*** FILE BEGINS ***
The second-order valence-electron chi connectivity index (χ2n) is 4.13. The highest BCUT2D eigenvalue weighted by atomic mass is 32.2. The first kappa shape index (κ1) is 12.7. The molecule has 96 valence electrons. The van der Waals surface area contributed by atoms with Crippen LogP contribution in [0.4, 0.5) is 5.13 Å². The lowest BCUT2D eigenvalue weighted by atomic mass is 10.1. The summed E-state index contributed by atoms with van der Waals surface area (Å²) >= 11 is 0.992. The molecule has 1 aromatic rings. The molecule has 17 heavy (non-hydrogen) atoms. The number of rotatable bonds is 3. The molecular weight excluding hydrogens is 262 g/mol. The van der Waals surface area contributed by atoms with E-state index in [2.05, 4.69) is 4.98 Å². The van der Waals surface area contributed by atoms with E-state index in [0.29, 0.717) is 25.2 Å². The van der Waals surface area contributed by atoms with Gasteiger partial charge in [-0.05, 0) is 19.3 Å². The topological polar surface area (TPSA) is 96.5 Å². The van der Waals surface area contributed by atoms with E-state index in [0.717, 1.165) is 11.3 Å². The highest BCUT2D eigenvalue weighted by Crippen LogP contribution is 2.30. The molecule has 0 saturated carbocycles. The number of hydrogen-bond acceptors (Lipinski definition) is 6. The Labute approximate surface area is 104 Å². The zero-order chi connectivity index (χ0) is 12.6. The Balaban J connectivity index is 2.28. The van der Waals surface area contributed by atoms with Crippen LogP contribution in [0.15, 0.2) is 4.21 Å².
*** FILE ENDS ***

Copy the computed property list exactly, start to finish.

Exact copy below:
The second-order valence-electron chi connectivity index (χ2n) is 4.13. The highest BCUT2D eigenvalue weighted by atomic mass is 32.2. The first kappa shape index (κ1) is 12.7. The molecule has 96 valence electrons. The van der Waals surface area contributed by atoms with Crippen LogP contribution in [0.4, 0.5) is 5.13 Å². The lowest BCUT2D eigenvalue weighted by atomic mass is 10.1. The summed E-state index contributed by atoms with van der Waals surface area (Å²) >= 11 is 0.992. The molecule has 1 aromatic rings. The molecule has 17 heavy (non-hydrogen) atoms. The number of rotatable bonds is 3. The molecular weight excluding hydrogens is 262 g/mol. The van der Waals surface area contributed by atoms with E-state index in [2.05, 4.69) is 4.98 Å². The van der Waals surface area contributed by atoms with E-state index in [0.29, 0.717) is 25.2 Å². The van der Waals surface area contributed by atoms with Gasteiger partial charge in [-0.05, 0) is 19.3 Å². The topological polar surface area (TPSA) is 96.5 Å². The van der Waals surface area contributed by atoms with E-state index in [0.717, 1.165) is 11.3 Å². The highest BCUT2D eigenvalue weighted by Crippen LogP contribution is 2.30. The molecule has 0 saturated carbocycles. The number of hydrogen-bond acceptors (Lipinski definition) is 6. The Labute approximate surface area is 104 Å². The zero-order chi connectivity index (χ0) is 12.6. The Balaban J connectivity index is 2.28. The van der Waals surface area contributed by atoms with Crippen LogP contribution in [0.15, 0.2) is 4.21 Å².